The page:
Trip: Kabini River Lodge/Nagarahole NP
Camp: JLR’s Kabini River Lodge
Dates: 20-22 Sep ‘14
Who: GiK & SV
GiK and I had met SV and his family at K Gudi last, and we hit it off well considering our shared interests in wildlife. We had proposed a trip to Kabini together and SV promptly did the reservations as soon as he got back to Bangalore. By happy coincidence, BR who figures in my last K. Gudi post was also there, and it was a reunion of sorts. We did two nights at Kabini River Lodge, and GiK and I stayed back for an extra evening safari on day three, leaving for Bangalore late in the evening. This was a good plan as in addition to the extra safari, it allowed us to avoid return traffic on the Mysore road.
Kabini RL is considered JLR’s flagship property and their sightings are reputed to be second to none. Despite this I haven’t been there after a single trip ten years back. The scale of the establishment puts me off I guess. The safaris are indubitably spectacular, but the place lacks the sense of intimacy that the K. Gudi camp has, in my opinion. And BR agrees with me on this.
The “five kilometer” road. This is a disused and restricted (erstwhile) section of the highway to Kerala – SH17D. This road was fairly productive for us. Particularly interesting was a spot along this road known as the “burning place”, which bears the scars of the 2012 fire that ravaged the park.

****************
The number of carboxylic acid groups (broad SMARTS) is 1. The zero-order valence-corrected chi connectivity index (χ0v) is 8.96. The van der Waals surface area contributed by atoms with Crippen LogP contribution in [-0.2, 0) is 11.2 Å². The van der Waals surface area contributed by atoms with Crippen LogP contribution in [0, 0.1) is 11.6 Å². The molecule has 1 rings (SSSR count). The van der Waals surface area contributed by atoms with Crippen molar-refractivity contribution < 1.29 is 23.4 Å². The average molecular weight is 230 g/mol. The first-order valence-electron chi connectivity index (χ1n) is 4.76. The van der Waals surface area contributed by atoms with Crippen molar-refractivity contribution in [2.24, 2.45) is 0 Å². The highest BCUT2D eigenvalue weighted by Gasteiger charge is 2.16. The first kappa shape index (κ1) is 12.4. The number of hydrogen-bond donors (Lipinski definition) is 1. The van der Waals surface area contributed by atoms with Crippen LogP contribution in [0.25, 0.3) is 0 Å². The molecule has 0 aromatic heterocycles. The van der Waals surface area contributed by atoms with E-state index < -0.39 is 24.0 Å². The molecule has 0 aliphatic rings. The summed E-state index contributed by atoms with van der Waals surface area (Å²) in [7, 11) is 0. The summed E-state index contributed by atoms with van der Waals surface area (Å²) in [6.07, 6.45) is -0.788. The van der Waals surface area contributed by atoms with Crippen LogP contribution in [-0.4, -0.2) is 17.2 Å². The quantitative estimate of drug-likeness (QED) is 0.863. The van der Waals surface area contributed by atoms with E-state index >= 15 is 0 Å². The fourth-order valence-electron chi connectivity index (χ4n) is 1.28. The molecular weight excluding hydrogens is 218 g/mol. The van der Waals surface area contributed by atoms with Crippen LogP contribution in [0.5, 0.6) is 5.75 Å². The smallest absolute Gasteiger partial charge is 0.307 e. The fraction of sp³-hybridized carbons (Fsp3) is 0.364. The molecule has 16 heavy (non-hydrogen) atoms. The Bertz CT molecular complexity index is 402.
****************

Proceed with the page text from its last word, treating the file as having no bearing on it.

Changeable hawk eagle. We saw at least three CHEs and only one Crested Serpent Eagle in a reversal of the usual proportions.
Sambar hind. Note the bald patch on the neck, which is a strange and not-fully-understood occurrence in the species.
I was trying to get a shot of these two stags sparring, but they took a break to stare back at us instead.
I saw Common langur without the tuft after a long while. The langurs that occur in Bandipur, K. Gudi and Galibore are all Tufted langurs, with a distinct tuft on their heads. Langurs helped us locate a she-leopard with a single cub that we sighted on two safaris, near the KV waterhole. Incidentally, there is a watch tower by this waterhole on which I’d spent an entire afternoon ten years back, with only chital and langur sightings to show for all my trouble.